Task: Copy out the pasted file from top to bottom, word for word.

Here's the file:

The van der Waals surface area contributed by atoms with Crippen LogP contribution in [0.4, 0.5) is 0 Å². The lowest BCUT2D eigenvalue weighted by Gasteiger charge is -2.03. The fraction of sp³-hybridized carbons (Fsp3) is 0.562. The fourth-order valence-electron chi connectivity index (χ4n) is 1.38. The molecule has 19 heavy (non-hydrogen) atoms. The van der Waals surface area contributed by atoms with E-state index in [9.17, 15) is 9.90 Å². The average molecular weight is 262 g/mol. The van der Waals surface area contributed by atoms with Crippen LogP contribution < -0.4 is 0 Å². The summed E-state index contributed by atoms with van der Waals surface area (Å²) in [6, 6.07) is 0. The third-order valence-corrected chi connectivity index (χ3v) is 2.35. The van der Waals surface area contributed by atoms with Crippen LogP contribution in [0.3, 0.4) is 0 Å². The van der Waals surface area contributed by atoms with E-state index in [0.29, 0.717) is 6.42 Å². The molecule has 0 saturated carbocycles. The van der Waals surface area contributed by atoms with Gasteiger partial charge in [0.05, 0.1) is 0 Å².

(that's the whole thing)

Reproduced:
The van der Waals surface area contributed by atoms with Crippen LogP contribution in [0.4, 0.5) is 0 Å². The lowest BCUT2D eigenvalue weighted by Gasteiger charge is -2.03. The fraction of sp³-hybridized carbons (Fsp3) is 0.562. The fourth-order valence-electron chi connectivity index (χ4n) is 1.38. The molecule has 19 heavy (non-hydrogen) atoms. The van der Waals surface area contributed by atoms with E-state index in [9.17, 15) is 9.90 Å². The average molecular weight is 262 g/mol. The van der Waals surface area contributed by atoms with Crippen LogP contribution < -0.4 is 0 Å². The summed E-state index contributed by atoms with van der Waals surface area (Å²) in [6, 6.07) is 0. The third-order valence-corrected chi connectivity index (χ3v) is 2.35. The van der Waals surface area contributed by atoms with Crippen LogP contribution in [0.3, 0.4) is 0 Å². The van der Waals surface area contributed by atoms with E-state index in [0.29, 0.717) is 6.42 Å². The molecule has 0 saturated carbocycles. The van der Waals surface area contributed by atoms with Gasteiger partial charge in [0.05, 0.1) is 0 Å².